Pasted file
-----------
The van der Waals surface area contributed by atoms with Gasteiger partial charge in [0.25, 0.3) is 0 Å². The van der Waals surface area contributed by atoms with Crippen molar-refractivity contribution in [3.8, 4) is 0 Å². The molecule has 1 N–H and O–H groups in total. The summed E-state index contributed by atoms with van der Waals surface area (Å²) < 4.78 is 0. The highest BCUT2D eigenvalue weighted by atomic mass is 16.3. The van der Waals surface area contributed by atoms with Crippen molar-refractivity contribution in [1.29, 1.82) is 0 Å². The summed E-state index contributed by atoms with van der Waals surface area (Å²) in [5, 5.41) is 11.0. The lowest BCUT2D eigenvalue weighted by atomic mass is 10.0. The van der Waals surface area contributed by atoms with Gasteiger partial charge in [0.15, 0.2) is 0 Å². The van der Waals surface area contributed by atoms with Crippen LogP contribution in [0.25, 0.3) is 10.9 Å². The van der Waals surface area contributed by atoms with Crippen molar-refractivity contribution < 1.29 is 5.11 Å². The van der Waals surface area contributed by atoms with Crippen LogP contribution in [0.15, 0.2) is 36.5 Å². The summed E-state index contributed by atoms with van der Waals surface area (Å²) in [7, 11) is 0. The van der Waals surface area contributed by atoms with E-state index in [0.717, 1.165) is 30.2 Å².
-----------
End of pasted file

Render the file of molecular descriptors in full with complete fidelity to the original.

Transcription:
The van der Waals surface area contributed by atoms with Gasteiger partial charge in [0.25, 0.3) is 0 Å². The van der Waals surface area contributed by atoms with Crippen molar-refractivity contribution in [3.8, 4) is 0 Å². The molecule has 1 N–H and O–H groups in total. The summed E-state index contributed by atoms with van der Waals surface area (Å²) < 4.78 is 0. The highest BCUT2D eigenvalue weighted by atomic mass is 16.3. The van der Waals surface area contributed by atoms with Crippen molar-refractivity contribution in [1.29, 1.82) is 0 Å². The summed E-state index contributed by atoms with van der Waals surface area (Å²) in [5, 5.41) is 11.0. The lowest BCUT2D eigenvalue weighted by atomic mass is 10.0. The van der Waals surface area contributed by atoms with Gasteiger partial charge in [0.15, 0.2) is 0 Å². The van der Waals surface area contributed by atoms with Crippen LogP contribution in [0.25, 0.3) is 10.9 Å². The van der Waals surface area contributed by atoms with Crippen molar-refractivity contribution < 1.29 is 5.11 Å². The van der Waals surface area contributed by atoms with Crippen LogP contribution in [0.15, 0.2) is 36.5 Å². The summed E-state index contributed by atoms with van der Waals surface area (Å²) in [7, 11) is 0. The van der Waals surface area contributed by atoms with E-state index in [0.717, 1.165) is 30.2 Å².